Why I let my son go on TV

I have a five year old.  Acting is in his ‘blood’.  His dad has appeared in pretty much everything and OBVIOUSLY his mother is hugely talented and successful…….

Right ok, well maybe not but the point is Leo is really good.  And Leo has decided that when he grows up he wants to go to America and be the next James Bond. He has seen both myself and his father on TV and decided it’s what he wants to do – only apparently on a much bigger scale and for lots more money.

I was horrified at the thought of this.  I dreamed of him being a surgeon. Or a vet.  You know – a proper job?  His dad said it didn’t matter where he worked as long as he was happy.  I soon put a stop to this ridiculous notion and gave Leo his choices.  Doctor, Vet, Surgeon, Left Wing Politician or a travel writer.  Leo ended my delusions of grandeur and announced that he was going to be an actor on the TV like his dad (ouch – can you feel my pain?).

So he went for his first casting because I have nothing better to do with my time than help my 5 year old pursue his dreams of Hollywood domination.  I was quite prepared to hear ‘thanks very much and we’ll be in touch’ but to cut a long drawn out audition process short, he got down to the final 2.

It’s interesting being a parent in this situation; I run an agency for children and never quite understand why anyone would let their kids act professionally.  Now I know why – you get ground down by said child bugging you about it and you start to think ‘what if’…. so here is my advice if you find yourself in a similar situation.

1) After drama school your child may well realise that the endless knock backs, boredom on set, the unsociable hours and the invasion of their privacy is not for them……..better they decide all this BEFORE you have ploughed all your worthy possessions, re-mortgaged your house and sold your body to pay the 20 grand fees for drama school/university.

2) They might be really successful and look after you in your old age……. it’s a long shot but more likely than winning the lottery.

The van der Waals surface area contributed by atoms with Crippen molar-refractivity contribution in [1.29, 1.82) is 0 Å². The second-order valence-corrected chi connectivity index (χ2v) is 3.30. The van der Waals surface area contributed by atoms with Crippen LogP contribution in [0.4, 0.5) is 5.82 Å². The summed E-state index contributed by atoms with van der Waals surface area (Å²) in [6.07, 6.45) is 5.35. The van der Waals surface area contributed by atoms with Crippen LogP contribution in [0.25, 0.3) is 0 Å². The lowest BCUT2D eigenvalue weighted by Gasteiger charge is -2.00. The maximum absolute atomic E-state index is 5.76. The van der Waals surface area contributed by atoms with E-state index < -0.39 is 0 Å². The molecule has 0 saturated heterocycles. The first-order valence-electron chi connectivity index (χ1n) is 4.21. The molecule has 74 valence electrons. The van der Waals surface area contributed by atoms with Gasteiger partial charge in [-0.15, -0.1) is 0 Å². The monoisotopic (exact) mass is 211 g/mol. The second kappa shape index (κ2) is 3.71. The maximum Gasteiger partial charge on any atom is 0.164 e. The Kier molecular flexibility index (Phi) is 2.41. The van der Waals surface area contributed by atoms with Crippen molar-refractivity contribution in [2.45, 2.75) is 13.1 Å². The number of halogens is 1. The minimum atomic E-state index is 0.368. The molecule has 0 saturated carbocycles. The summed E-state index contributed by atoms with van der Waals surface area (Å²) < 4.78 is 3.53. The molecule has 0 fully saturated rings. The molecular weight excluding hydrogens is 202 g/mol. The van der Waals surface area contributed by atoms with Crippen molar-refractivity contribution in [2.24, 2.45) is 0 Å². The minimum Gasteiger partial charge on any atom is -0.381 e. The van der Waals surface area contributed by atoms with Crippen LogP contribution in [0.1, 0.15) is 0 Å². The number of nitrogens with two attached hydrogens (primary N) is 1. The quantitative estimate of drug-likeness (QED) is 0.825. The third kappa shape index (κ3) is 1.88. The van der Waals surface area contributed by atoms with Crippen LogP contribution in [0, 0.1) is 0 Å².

3) There are local drama schools all over, many with agencies attached, and if you are lucky you’ll get one like Meladrama.  It costs nothing to join our agency, classes are affordable (and if they aren’t you can apply for a scholarship), we only take 15% if you get a job and we use a photographer that charges £25 for your headshots…. and if you can’t afford it we’ll treat you – you can pay us back when you get a job.  The opportunities are  there for ‘US’ working class people with big dreams – so use us! The only money you really need to part with are fee’s for Spotlight. It’s around £80 for 12-18 months.

4) The sooner an actor gets started on this precarious, unreliable career the sooner they’ll be successful and have some peace and stability in their work.  A few jobs on their CV and a few industry contacts will set them well ahead of their peers later.

5) There is some good money to be made for child actors.   Look after it – put it into a trust account so when they decide to spend 6 years training to be a vet because they realise acting isn’t for them – they can afford it.  They’ll probably be really clever by then from all the ‘one to one’ education on set.

IMPORTANT WARNING I personally wouldn’t put any money they earn into savings and encourage them to get the same as their siblings and peers.  No one likes a brat and they won’t thank you for turning them into a drug addicted, fast car driving, unstable teenager…….. no matter how famous they are.

So my son’s going to be an actor.   He looks on school as a ‘stop gap’, a temporary thing he has to do so he can learn to read scripts. He has no problem going for auditions to be told no, no problem learning lines and he wants to be the first James Bond from Bolton. I am still shaken AND stirred, but going to support him anyway!

Mel x

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